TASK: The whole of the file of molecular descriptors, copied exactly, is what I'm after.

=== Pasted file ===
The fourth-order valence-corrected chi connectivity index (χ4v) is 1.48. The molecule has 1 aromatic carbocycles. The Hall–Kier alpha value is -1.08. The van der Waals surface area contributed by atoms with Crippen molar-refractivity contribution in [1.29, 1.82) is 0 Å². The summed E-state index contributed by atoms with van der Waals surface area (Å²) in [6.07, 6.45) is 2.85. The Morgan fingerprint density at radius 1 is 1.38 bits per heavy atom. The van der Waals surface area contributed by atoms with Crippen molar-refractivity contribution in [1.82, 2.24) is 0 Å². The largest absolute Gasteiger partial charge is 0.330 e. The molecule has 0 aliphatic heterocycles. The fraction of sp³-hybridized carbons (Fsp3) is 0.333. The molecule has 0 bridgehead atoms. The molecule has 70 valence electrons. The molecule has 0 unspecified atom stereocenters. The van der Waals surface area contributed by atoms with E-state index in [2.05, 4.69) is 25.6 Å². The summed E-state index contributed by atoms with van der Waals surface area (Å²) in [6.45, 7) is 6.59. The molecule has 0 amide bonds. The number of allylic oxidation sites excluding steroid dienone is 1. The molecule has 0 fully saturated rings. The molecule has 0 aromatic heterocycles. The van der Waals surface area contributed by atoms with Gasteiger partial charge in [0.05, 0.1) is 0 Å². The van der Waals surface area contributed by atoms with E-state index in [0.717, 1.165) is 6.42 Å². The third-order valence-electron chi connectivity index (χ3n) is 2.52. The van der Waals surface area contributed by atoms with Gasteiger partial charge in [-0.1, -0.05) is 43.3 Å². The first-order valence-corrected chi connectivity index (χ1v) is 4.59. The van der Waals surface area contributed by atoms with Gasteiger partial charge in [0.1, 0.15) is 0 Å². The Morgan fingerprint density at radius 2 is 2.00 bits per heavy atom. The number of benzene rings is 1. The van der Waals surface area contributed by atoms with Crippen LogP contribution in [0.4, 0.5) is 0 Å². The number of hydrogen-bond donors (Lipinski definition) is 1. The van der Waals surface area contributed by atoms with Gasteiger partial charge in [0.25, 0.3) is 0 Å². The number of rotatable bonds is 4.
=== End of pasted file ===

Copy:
The fourth-order valence-corrected chi connectivity index (χ4v) is 1.48. The molecule has 1 aromatic carbocycles. The Hall–Kier alpha value is -1.08. The van der Waals surface area contributed by atoms with Crippen molar-refractivity contribution in [1.29, 1.82) is 0 Å². The summed E-state index contributed by atoms with van der Waals surface area (Å²) in [6.07, 6.45) is 2.85. The Morgan fingerprint density at radius 1 is 1.38 bits per heavy atom. The van der Waals surface area contributed by atoms with Crippen molar-refractivity contribution in [1.82, 2.24) is 0 Å². The largest absolute Gasteiger partial charge is 0.330 e. The molecule has 0 aliphatic heterocycles. The fraction of sp³-hybridized carbons (Fsp3) is 0.333. The molecule has 0 bridgehead atoms. The molecule has 70 valence electrons. The molecule has 0 unspecified atom stereocenters. The van der Waals surface area contributed by atoms with E-state index in [2.05, 4.69) is 25.6 Å². The summed E-state index contributed by atoms with van der Waals surface area (Å²) in [6.45, 7) is 6.59. The molecule has 0 amide bonds. The number of allylic oxidation sites excluding steroid dienone is 1. The molecule has 0 fully saturated rings. The molecule has 0 aromatic heterocycles. The van der Waals surface area contributed by atoms with Gasteiger partial charge in [0.05, 0.1) is 0 Å². The van der Waals surface area contributed by atoms with E-state index in [0.717, 1.165) is 6.42 Å². The third-order valence-electron chi connectivity index (χ3n) is 2.52. The van der Waals surface area contributed by atoms with Gasteiger partial charge in [-0.1, -0.05) is 43.3 Å². The first-order valence-corrected chi connectivity index (χ1v) is 4.59. The van der Waals surface area contributed by atoms with Gasteiger partial charge in [0.1, 0.15) is 0 Å². The Morgan fingerprint density at radius 2 is 2.00 bits per heavy atom. The number of benzene rings is 1. The van der Waals surface area contributed by atoms with Crippen LogP contribution in [0.4, 0.5) is 0 Å². The number of hydrogen-bond donors (Lipinski definition) is 1. The van der Waals surface area contributed by atoms with Gasteiger partial charge in [0.25, 0.3) is 0 Å². The number of rotatable bonds is 4.